In this thesis, we present two novel methods for a robot to determine whether a distant human wants to interact. The first method finds periodic signals in camera streams and clusters them into potential human waving gestures. We demonstrated this on a ground robot by waving at the robot from long distances of up to 45 meters to attract its attention. The robot then approached to close range to confirm the gesture with other, more precise but distance-limited methods, such as human detection. The second contribution is a robot behaviour for establishing joint attention with a human by exploiting trajectory signals. If a human is detected on an intercept course with the robot, the robot can vary its trajectory to probe the intent of the human. If the human corrects its trajectory to maintain the intercept, this can be considered a strong signal that the human wants to interact with the robot. We show that under modest assumptions, an arbitrary level of confidence in human intent can be achieved by iterating the behaviour. In addition to contributions to human-robot interaction, we present a novel outdoor robot dataset captured at Simon Fraser University campus. The dataset consists of hundreds of gigabytes of trail data recorded using a ground-based robot equipped with six cameras and two laser scanners.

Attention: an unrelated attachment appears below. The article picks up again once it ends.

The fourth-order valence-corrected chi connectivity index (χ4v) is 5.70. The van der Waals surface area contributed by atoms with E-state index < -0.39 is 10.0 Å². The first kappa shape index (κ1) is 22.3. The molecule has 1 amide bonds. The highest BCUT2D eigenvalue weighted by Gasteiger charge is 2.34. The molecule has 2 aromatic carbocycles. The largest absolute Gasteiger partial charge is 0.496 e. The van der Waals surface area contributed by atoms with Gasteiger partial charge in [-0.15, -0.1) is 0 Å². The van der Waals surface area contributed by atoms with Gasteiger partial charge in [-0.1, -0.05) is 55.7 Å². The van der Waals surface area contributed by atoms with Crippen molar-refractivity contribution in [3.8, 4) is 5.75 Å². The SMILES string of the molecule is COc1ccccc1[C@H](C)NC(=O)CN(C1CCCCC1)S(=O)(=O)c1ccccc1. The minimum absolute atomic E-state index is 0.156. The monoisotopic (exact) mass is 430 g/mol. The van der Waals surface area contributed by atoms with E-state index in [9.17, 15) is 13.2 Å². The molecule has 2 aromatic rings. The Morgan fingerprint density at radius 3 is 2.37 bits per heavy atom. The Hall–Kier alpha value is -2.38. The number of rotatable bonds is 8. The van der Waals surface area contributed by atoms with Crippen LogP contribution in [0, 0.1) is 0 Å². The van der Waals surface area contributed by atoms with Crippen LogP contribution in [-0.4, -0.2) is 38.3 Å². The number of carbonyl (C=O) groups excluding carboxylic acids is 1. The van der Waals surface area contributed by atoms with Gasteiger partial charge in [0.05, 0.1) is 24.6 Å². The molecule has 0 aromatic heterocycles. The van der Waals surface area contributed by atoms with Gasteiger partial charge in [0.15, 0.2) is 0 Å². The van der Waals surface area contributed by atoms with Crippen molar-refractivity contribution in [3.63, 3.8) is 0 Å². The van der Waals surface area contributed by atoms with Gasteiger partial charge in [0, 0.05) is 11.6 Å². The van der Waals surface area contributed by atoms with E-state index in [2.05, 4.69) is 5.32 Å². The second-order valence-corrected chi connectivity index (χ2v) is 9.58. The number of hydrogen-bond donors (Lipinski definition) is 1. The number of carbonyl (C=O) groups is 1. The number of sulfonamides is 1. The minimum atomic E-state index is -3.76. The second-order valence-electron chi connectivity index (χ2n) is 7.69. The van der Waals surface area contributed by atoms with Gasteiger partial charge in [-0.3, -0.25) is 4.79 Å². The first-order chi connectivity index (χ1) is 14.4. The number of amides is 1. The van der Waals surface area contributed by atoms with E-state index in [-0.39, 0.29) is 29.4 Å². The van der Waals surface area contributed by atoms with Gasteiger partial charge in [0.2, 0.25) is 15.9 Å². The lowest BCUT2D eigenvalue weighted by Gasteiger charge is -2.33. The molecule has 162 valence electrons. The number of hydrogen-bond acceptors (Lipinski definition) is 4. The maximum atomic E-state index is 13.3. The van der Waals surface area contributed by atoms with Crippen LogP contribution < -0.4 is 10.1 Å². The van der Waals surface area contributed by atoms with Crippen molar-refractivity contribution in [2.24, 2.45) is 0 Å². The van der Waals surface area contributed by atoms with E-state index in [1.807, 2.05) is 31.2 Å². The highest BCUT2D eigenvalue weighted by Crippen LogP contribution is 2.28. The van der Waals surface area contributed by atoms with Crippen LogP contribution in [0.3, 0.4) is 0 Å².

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Thesis advisor: Vaughan, Richard
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